Mr. Covey provides several examples of this and used the then President Clinton and other politicians, as example’s. Instead of “being” honest or committed to excellence and integrity, they decided that “acting” honest or acting as a person with integrity is more important because they then appeal to the broadest possible voter base.

I went through treatment for alcoholism in 1977 and again in 1978. This March, I celebrated 30 years of being clean and sober. When I first sobered up in 1978, the self-help groups such as Alcoholics Anonymous exploded on the American scene.

Since then we have numerous groups which fashioned themselves after Alcoholics Anonymous, adopting and changing A.A.’s Twelve Steps to fit their particular problem.

However, at the base of all of them, is “personal or character” development. Bill Wilson, co-founder of A.A., says in his book, “As Bill See’s It”, “the main purpose of the 12 Steps of A.A, is “character development”. He goes on to say, “but who wants to talk of or work on their “character”? He also maintains that A.A., is a spiritual kindergarten. While the primary purpose of A.A., is abstinence of alcohol, Mr. Wilson maintains that the only way to obtain that goal is by committing, one day at a time, to the development of our character.

This is true of the other self-help programs which use Alcoholics Anonymous as their foundation.

On a personal level, couple months ago, my son, who is 14 years old, was teasing me about the “self-help” books I read. I told him that he should be thankful that I have continued reading and using those books, because if I hadn’t, his life and mine would be entirely different, and not in a good way.

Personal Improvement, in my experience encompasses all areas of our lives. Mental, emotional, physical, and spiritual. There is an old saying in A.A, which says, “if you’re not going forward in your life, you’re going backward”. This means that there is no status quo. We can’t rest on our laurels or what we did yesterday. As Ben Franklin showed, personal improvement is a life time activity and if we are not actively pursing excellence we are at the mercy of mediocrity.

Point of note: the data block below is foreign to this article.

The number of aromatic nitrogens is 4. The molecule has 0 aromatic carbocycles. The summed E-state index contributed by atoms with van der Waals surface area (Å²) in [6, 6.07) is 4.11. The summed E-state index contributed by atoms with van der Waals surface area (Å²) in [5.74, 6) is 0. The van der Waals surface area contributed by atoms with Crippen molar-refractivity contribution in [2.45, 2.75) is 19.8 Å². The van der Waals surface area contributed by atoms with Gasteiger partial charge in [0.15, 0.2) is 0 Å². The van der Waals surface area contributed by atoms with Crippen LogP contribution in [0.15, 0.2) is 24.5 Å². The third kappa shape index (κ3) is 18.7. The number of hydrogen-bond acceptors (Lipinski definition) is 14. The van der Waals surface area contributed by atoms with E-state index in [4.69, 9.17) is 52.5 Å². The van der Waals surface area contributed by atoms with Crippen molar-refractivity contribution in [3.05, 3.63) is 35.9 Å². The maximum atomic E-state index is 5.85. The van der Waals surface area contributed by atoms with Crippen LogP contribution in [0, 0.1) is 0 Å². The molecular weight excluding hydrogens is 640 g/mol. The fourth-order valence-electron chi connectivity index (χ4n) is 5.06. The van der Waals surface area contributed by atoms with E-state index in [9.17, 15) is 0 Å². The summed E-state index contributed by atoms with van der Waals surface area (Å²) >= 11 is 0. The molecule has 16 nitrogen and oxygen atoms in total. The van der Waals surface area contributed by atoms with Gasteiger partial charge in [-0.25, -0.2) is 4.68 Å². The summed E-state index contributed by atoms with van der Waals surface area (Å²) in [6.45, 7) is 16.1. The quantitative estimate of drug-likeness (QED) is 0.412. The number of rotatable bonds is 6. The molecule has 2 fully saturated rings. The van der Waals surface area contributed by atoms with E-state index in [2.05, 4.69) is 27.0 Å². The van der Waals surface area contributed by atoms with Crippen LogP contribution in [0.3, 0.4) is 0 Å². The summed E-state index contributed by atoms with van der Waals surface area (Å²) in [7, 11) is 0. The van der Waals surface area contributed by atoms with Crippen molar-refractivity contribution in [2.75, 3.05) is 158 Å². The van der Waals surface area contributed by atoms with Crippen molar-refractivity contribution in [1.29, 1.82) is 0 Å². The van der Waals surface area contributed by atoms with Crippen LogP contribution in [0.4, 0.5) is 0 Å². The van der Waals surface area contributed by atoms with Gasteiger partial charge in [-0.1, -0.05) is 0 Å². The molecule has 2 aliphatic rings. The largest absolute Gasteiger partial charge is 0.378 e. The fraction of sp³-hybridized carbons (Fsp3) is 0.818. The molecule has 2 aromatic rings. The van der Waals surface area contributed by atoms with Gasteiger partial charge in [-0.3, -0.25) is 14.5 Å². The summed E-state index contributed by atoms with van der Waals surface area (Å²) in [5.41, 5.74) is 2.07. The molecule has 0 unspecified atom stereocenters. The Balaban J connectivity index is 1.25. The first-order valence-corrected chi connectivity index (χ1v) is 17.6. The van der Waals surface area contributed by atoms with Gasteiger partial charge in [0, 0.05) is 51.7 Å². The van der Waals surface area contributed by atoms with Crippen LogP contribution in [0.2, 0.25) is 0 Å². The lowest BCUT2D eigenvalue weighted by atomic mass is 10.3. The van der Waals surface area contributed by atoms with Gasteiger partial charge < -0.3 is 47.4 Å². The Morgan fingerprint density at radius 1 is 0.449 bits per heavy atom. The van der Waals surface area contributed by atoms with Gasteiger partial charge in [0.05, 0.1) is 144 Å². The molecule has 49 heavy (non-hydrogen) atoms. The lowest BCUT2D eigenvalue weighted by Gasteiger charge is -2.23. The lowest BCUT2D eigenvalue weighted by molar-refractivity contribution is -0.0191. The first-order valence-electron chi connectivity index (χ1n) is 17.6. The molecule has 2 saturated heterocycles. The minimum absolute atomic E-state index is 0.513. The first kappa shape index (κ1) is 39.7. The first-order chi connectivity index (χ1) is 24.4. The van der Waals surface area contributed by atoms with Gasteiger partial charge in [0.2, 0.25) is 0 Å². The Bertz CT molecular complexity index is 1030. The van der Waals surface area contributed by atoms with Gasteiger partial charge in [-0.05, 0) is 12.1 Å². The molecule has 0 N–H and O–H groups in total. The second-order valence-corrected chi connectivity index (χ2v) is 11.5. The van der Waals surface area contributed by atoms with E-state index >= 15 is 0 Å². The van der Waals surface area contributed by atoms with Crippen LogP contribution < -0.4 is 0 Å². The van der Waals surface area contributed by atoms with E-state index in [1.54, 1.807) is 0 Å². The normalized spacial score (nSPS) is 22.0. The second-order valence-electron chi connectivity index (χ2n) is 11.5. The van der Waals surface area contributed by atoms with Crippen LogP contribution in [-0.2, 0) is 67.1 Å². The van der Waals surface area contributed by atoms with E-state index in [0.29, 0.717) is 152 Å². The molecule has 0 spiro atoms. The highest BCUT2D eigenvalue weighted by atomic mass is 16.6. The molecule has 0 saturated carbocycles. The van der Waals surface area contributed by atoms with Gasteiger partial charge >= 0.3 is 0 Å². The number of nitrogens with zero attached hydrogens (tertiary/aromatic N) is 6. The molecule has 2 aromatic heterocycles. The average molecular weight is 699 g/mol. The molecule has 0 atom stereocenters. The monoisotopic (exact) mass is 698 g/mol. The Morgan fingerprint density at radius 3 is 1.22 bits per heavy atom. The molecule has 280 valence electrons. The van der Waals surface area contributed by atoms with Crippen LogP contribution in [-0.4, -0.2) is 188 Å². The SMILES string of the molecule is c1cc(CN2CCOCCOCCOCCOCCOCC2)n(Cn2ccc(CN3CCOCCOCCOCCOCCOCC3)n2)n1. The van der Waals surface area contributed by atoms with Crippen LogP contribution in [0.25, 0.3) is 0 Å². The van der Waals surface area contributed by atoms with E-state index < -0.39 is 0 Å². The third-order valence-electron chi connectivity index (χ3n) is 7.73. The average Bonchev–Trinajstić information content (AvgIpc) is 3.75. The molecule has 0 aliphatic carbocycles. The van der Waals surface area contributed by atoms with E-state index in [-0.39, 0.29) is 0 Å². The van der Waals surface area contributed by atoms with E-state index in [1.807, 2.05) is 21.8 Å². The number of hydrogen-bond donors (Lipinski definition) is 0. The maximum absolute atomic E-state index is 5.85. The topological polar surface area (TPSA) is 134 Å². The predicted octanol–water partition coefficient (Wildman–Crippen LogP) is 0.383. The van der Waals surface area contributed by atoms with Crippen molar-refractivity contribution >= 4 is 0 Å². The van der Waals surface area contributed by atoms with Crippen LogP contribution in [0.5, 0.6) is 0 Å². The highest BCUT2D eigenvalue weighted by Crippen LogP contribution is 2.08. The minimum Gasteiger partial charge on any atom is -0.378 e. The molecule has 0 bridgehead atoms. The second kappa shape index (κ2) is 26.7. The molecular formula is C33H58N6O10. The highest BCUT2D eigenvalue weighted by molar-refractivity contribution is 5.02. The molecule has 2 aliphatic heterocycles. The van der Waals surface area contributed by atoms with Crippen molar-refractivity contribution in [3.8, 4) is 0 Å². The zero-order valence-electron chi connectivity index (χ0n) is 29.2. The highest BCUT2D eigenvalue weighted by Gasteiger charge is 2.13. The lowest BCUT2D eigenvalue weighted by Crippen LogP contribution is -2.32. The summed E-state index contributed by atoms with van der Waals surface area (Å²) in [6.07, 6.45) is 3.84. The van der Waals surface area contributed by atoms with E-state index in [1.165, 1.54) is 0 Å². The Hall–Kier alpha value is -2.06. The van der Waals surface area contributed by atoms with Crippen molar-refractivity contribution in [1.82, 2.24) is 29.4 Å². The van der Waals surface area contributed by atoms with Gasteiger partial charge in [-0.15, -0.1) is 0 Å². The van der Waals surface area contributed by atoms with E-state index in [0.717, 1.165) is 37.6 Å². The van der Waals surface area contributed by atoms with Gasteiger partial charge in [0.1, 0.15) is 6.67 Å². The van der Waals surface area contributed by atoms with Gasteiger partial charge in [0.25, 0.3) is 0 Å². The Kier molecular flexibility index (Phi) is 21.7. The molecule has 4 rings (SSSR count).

As one person pointed out, “if we are not pursing our own goals, we are working towards somebody else’s goals”.

Personal development, for me, provides meaning to my life. It gives me a yard stick to measure my progress in life. What is personal development? When I first sobered up, I went to a meeting where on the wall behind the speakers were two boards.

On one board was listed about 20 different positive character traits such as courage, integrity, patience, gratitude, determination, persistence, etc. On the other board was listed their opposites.

During the meeting, at least once a week, my sponsor would lean over and quietly ask me, “which side of the board are you on”?

A commitment to personal development insures I stay on the right side of the board!



Source by Ray Blacketer